Mytilus Biological effects Biology scope for growth Organochlorines PCBs Heavy metals PCB bioindicator PAHs Long-range transport Contaminant transport Exposure PAH Persistent organic pollutants (POPs) Dioxins/furans SPMD bioconcentration
13. Algal Toxins; their Accumulation and Loss in commercially Important Shellfish, including larval Mortality and Appraisal of Normal sampling procedures.

-Development of methods to enhance the rate of toxin depuration ( detoxification), especially in shellfish species of high economic value and prolonged retention e.g., King Scallops -Understanding the reaction products and metabolic transformations of toxins in shellfish tissues. -Determine the relationship between algal population dynamics ( including free cell and encysted stages ) to seasonal and spatial patterns of toxicity in shellfish populations. -Assess the effects of harmful algae on the various stages in the life history of shellfish ( Larvae, Spat, Adults ). -Investigate sampling frequencies and protocols ( live shellfish sampling ).

Biology Fish Environmental management Contaminant transport Food webs Diet Temporal trends Human health Human intake
14. Algal Toxins; their Accumulation and Loss in commercially Important Shellfish, including larval Mortality and Appraisal of Normal sampling procedures.

-Development of methods to enhance the rate of toxin depuration ( detoxification), especially in shellfish species of high economic value and prolonged retention e.g., King Scallops -Understanding the reaction products and metabolic transformations of toxins in shellfish tissues. -Determine the relationship between algal population dynamics ( including free cell and encysted stages ) to seasonal and spatial patterns of toxicity in shellfish populations. -Assess the effects of harmful algae on the various stages in the life history of shellfish ( Larvae, Spat, Adults ). -Investigate sampling frequencies and protocols ( live shellfish sampling ).

Biology Fish Environmental management Contaminant transport Food webs Diet Temporal trends Human health Human intake
15. Ther use of SPMD's and DGT's for the detection of trace-level pollutanys in water

To be completed.

Organochlorines PCBs Heavy metals PAHs Long-range transport Contaminant transport Petroleum hydrocarbons Exposure Dioxins/furans
16. Reducing the environmental impact of sea cage fish farming through the cultivation of seaweeds

Although the most visible effect of fish cage aquaculture is the output of particulate organic waste, 80% of the total nutrient losses from fish farming are plant-available as potentially eutrophicating substances. This project will assess the ability of commercially important seaweeds, cultivated in the immediate vicinity of caged fish, to reduce the impact of such nutrient releases. The algae cultivated in high nutrient sites will be tested as a food source for humans and for cultivated shellfish, and a model of the distribution of dissolved contaminants from sea-cage fish farms will be developed to predict the impact of introducing algal cultivation at any site.

Pathways Biological effects Fish Spatial trends Environmental management Contaminant transport Food webs Sediments Pesticides Temporal trends Ecosystems
17. Environmental sensitivity of cold water corals

Distribution • What is the current distribution of coral colonies in the North Sea? • Where are coral colonies located on the structures? • Do any colonies show evidence of exposure to drill cuttings? Monitoring & Environmental Recording • What hydrodynamic regime and levels of suspended particulate material are coral colonies exposed to? • Does the coral skeleton retain an archive of any past contamination? • Does skeletal growth vary over time and does this correlate with any past contamination? • How variable is the rate of coral growth and does this correlate with any environmental variables? Environmental Sensitivity • What effect does increased sediment load have on coral behaviour and physiology? • What effect does exposure to discharges (e.g. cuttings and produced water) have on coral behaviour and physiology? • Are such exposures realistic in the field?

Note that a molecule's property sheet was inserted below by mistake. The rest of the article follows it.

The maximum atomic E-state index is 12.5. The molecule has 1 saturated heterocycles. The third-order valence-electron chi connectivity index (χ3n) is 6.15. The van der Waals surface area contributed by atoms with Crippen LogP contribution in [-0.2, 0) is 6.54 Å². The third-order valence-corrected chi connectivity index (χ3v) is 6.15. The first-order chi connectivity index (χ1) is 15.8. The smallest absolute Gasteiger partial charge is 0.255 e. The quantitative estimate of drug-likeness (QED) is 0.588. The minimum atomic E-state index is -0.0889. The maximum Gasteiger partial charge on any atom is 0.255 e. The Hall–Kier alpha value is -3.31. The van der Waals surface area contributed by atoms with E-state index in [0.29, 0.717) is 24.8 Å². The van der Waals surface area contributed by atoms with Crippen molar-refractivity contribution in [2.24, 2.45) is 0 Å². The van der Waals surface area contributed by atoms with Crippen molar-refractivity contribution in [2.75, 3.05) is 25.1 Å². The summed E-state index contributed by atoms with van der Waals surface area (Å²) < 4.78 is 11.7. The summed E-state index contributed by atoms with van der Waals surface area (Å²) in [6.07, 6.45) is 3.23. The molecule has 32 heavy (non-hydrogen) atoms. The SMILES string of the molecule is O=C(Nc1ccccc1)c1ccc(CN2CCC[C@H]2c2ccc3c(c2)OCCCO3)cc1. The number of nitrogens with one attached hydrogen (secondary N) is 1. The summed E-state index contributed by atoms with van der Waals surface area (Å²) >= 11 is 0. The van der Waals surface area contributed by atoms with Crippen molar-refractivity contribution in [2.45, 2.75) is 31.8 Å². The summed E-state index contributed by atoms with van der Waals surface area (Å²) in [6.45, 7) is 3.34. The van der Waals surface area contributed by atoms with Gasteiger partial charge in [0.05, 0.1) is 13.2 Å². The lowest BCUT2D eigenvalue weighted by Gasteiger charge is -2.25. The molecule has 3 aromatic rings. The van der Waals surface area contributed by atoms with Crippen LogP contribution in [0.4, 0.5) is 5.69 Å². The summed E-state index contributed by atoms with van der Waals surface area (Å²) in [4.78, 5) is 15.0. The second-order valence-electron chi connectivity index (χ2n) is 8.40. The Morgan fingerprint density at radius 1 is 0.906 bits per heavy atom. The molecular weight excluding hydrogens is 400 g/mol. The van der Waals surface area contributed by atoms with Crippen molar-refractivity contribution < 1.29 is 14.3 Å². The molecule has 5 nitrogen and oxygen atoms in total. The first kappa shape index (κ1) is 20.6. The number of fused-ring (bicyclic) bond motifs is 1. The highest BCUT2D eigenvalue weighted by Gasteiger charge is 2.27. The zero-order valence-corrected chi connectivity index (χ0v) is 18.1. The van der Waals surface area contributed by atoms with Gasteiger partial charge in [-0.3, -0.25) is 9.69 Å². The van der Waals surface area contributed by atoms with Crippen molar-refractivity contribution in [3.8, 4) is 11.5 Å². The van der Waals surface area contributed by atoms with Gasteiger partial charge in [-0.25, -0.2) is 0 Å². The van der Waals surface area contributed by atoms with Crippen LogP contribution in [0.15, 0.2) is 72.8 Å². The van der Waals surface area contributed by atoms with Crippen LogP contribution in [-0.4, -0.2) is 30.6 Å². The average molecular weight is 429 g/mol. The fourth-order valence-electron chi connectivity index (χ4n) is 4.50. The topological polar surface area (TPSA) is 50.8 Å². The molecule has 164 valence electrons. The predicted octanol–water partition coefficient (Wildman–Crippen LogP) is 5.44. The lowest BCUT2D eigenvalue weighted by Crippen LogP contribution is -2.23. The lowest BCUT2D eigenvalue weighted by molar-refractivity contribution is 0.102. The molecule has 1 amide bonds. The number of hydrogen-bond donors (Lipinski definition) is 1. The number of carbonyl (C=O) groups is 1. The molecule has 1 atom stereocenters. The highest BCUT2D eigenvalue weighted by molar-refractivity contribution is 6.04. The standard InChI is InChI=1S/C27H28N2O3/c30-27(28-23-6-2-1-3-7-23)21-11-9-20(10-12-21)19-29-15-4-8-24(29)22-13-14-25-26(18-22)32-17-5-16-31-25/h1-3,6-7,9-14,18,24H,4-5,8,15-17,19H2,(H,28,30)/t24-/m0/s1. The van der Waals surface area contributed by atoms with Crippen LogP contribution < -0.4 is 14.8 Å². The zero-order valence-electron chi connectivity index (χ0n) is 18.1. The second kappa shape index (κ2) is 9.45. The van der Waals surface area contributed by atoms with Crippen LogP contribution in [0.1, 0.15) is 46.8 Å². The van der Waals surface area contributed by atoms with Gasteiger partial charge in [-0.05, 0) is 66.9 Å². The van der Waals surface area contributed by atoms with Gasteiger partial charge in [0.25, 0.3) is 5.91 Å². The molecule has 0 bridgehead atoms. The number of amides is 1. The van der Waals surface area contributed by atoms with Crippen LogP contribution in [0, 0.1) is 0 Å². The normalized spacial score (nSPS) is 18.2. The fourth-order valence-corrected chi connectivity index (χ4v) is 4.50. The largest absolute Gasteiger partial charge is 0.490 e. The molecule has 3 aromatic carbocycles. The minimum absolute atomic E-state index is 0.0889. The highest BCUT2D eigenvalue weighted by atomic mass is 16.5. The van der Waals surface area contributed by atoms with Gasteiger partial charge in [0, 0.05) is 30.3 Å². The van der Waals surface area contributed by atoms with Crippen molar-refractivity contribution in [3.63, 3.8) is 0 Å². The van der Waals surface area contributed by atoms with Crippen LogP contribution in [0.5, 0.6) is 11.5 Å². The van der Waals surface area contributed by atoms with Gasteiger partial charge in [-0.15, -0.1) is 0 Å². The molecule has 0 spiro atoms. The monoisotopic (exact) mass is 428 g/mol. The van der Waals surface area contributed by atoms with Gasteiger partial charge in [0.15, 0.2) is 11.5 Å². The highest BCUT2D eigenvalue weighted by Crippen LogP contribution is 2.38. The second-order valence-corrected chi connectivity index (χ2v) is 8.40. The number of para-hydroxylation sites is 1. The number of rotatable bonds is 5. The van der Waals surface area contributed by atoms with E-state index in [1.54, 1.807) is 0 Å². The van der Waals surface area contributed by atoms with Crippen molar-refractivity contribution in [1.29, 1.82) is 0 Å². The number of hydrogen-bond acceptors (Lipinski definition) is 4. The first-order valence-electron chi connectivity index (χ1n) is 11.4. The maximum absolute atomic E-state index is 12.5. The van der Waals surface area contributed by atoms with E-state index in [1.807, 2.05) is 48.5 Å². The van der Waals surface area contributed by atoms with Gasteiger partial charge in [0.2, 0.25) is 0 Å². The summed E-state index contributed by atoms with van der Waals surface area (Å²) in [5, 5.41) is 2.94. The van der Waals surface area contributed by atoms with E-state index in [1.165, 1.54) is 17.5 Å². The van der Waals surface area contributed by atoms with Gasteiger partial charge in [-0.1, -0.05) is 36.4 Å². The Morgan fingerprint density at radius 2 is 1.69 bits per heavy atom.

Shelf seas Biological effects Pollution sources Environmental management Contaminant transport Petroleum hydrocarbons Oceanography Biodiversity Local pollution Ecosystems
18. Measurements of atmospheric mercury species during Arctic springtime

The major goal of the process study between April 15 and May 15, 2003 is to obtain quantified information on reaction path-ways, products and net deposition of mercury during Arctic sunrise.

Heavy metals mercury deposition Contaminant transport Emissions Arctic Geochemistry Atmosphere
19. Transport, burial and fluxes of carbon and contaminants in Arctic lake and fjordic sediments

To distinguish between atmospheric and marine transport of contaminants to northen latitudes by comparison inventories of lake and fjordic sediments.

Contaminant transport Sediments Atmosphere
20. Development of monitoring guidelines and modelling tools for environmental effects from Mediterranean aquaculture (MERAMED)

1. To undertake a review of procedures used in the regulation and monitoring of marine cage fish farms in Norway, Scotland and elsewhere to be used as the basis for creating an appropriate set of protocols, monitoring systems and techniques for the control of such farms in Mediterranean conditions 2. To carry out a field research programme to provide appropriate data on the environmental impact of marine cage fish farms in a range of conditions in the eastern Mediterranean. 3. To develop a predictive model to simulate the environmental response at Mediterranean sea cage farms to differing cage stocking levels and feeding regimes. This will be designed as a management tool for both the industry and regulatory authorities.

Biological effects Sources Aquaculture Mapping Discharges Pollution sources Environmental management Contaminant transport Modelling Local pollution Sediments Ecosystems